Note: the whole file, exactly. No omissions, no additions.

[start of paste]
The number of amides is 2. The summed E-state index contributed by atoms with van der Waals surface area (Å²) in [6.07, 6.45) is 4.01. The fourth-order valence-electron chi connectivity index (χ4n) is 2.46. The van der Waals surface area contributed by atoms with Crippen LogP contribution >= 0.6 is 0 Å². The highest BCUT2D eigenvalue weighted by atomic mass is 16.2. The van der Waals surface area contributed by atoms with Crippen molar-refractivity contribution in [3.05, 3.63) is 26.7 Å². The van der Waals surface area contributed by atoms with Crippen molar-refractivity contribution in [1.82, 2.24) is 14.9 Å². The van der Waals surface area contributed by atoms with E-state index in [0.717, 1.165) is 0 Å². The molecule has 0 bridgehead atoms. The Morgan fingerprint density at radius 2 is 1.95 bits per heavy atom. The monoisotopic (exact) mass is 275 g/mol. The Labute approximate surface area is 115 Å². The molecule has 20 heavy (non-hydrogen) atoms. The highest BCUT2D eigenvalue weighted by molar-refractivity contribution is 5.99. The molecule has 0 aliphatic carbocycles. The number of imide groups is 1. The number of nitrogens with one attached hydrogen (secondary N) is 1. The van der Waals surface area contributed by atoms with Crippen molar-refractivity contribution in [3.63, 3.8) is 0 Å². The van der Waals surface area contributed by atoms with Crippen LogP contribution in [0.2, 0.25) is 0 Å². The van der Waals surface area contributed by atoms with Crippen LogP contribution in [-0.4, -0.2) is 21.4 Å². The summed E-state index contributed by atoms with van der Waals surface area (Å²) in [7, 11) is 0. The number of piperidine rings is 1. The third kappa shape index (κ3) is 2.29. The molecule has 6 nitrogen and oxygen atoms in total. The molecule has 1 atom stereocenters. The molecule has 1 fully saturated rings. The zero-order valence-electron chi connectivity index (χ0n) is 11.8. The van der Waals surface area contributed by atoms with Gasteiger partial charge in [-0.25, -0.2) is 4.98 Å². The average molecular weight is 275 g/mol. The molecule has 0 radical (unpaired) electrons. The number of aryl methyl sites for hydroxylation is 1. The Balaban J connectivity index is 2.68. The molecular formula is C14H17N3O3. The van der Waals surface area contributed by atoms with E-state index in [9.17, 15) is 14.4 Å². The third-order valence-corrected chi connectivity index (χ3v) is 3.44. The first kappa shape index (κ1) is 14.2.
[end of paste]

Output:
The number of amides is 2. The summed E-state index contributed by atoms with van der Waals surface area (Å²) in [6.07, 6.45) is 4.01. The fourth-order valence-electron chi connectivity index (χ4n) is 2.46. The van der Waals surface area contributed by atoms with Crippen LogP contribution >= 0.6 is 0 Å². The highest BCUT2D eigenvalue weighted by atomic mass is 16.2. The van der Waals surface area contributed by atoms with Crippen molar-refractivity contribution in [3.05, 3.63) is 26.7 Å². The van der Waals surface area contributed by atoms with Crippen molar-refractivity contribution in [1.82, 2.24) is 14.9 Å². The van der Waals surface area contributed by atoms with E-state index in [0.717, 1.165) is 0 Å². The molecule has 0 bridgehead atoms. The Morgan fingerprint density at radius 2 is 1.95 bits per heavy atom. The monoisotopic (exact) mass is 275 g/mol. The Labute approximate surface area is 115 Å². The molecule has 20 heavy (non-hydrogen) atoms. The highest BCUT2D eigenvalue weighted by molar-refractivity contribution is 5.99. The molecule has 0 aliphatic carbocycles. The number of imide groups is 1. The number of nitrogens with one attached hydrogen (secondary N) is 1. The van der Waals surface area contributed by atoms with Crippen molar-refractivity contribution in [3.63, 3.8) is 0 Å². The van der Waals surface area contributed by atoms with Crippen LogP contribution in [0.2, 0.25) is 0 Å². The van der Waals surface area contributed by atoms with Crippen LogP contribution in [-0.4, -0.2) is 21.4 Å². The summed E-state index contributed by atoms with van der Waals surface area (Å²) in [7, 11) is 0. The number of piperidine rings is 1. The third kappa shape index (κ3) is 2.29. The molecule has 6 nitrogen and oxygen atoms in total. The molecule has 1 atom stereocenters. The molecule has 1 fully saturated rings. The zero-order valence-electron chi connectivity index (χ0n) is 11.8. The van der Waals surface area contributed by atoms with Gasteiger partial charge in [-0.25, -0.2) is 4.98 Å². The average molecular weight is 275 g/mol. The molecule has 0 radical (unpaired) electrons. The number of aryl methyl sites for hydroxylation is 1. The Balaban J connectivity index is 2.68. The molecular formula is C14H17N3O3. The van der Waals surface area contributed by atoms with E-state index in [9.17, 15) is 14.4 Å². The third-order valence-corrected chi connectivity index (χ3v) is 3.44. The first kappa shape index (κ1) is 14.2.